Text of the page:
reluctantly included a few of the more “vanilla” acts on their eponymous variety shows on CBS — The Dave Clark Five, Jan and Dean, Johnny Rivers, Manfred Mann, Dionne Warwick. The hosts, in their introductions of some bands, couldn’t resist making condescending remarks about their long hair and amplified sounds: The Kinks, The Stones, The Animals (1965); The Four Seasons, The Fifth Dimension (1967); Iron Butterfly and Three Dog Night (1968-1969).
For a year or two, the prime-time TV lineup included shows for the teen market exclusively devoted to pop/rock artists. ABC’s “Shindig” (1964-1966) and NBC’s “Hullabaloo” (1965-1966) managed to bring more than 150 different artists to TV audiences: Sam Cooke, The Who, Sonny & Cher, The Righteous Brothers, James Brown, The Yardbirds. “Hullabaloo” used safe guest hosts like Petula Clark, Paul Anka and Sammy Davis Jr. to make the program more palatable to parents who sometimes watched with their teenagers. “Shindig” featured dancers called The Shin-Diggers (including notables like Teri Garr) and a house band called The ShinDogs, comprised of future-star session musicians who were members of the “Wrecking Crew” — Glen Campbell, Billy Preston, Larry Knechtel and Leon Russell. “Shindig” taped some episodes from London, with Beatles manager Brian Epstein as the emcee. Neither show lasted long; “Hullabaloo” gave up its Monday night time slot in 1966 to a rock and roll comedy, fashioned after The Beatles’ film “A Hard Day’s Night,” about a madcap pop group called The Monkees.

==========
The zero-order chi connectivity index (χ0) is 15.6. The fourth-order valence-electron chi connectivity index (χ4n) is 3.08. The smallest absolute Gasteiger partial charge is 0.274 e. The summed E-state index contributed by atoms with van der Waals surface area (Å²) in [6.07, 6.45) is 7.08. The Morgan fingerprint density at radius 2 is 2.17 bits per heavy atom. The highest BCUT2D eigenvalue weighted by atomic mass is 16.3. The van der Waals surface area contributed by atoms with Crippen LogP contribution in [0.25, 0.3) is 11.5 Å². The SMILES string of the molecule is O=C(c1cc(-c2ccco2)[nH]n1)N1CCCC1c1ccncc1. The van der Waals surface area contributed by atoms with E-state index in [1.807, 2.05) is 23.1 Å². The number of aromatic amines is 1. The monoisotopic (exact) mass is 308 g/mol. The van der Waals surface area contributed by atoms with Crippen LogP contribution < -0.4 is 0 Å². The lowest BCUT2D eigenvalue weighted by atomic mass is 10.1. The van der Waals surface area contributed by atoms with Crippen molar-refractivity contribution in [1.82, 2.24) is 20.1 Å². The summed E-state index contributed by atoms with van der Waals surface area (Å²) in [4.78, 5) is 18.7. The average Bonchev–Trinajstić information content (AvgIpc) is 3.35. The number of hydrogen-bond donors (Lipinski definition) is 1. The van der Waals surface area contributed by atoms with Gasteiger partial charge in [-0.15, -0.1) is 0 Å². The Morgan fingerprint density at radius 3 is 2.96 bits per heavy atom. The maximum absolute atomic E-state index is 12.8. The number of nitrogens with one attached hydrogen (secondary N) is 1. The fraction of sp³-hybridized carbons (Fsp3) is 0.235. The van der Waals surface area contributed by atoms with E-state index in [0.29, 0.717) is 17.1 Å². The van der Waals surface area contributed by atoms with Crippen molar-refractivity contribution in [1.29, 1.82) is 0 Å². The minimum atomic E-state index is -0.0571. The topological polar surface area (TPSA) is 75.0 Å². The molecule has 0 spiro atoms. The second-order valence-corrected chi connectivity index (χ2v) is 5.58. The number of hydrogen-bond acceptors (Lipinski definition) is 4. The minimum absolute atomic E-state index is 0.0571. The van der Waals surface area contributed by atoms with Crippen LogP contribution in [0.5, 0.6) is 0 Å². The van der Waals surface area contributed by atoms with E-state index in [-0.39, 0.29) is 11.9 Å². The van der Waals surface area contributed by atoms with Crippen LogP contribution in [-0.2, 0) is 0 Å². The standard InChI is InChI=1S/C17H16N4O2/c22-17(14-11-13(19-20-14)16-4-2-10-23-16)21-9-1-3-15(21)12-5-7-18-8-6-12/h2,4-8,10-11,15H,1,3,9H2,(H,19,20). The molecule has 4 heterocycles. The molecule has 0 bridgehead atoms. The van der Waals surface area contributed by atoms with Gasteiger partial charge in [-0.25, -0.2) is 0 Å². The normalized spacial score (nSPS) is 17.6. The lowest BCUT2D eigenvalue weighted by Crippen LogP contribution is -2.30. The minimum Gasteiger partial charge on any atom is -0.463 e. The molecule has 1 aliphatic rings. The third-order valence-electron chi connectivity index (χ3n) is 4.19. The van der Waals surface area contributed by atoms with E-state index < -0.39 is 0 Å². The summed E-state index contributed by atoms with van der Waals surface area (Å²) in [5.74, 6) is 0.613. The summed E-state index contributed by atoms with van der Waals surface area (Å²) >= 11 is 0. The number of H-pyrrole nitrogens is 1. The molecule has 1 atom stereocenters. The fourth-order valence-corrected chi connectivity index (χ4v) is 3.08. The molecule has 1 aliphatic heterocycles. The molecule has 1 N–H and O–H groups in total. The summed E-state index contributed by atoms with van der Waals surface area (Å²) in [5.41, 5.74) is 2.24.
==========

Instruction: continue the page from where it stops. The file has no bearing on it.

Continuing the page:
And there were other locally based rock/pop programs that eventually were syndicated. “Where the Action Is,” another Dick Clark production filmed on the beaches of Southern California, enjoyed a brief arc of popularity in afternoon TV, with Paul Revere and the Raiders as the house band. The syndicated show “Upbeat,” born as “The Big Five” on WEWS in Cleveland, lasted seven years (1964-1971). At first it focused on regional talent like The James Gang, Mitch Ryder, The O’Jays and The Raspberries, but eventually featured some of the biggest names in counterculture rock — The Jefferson Airplane,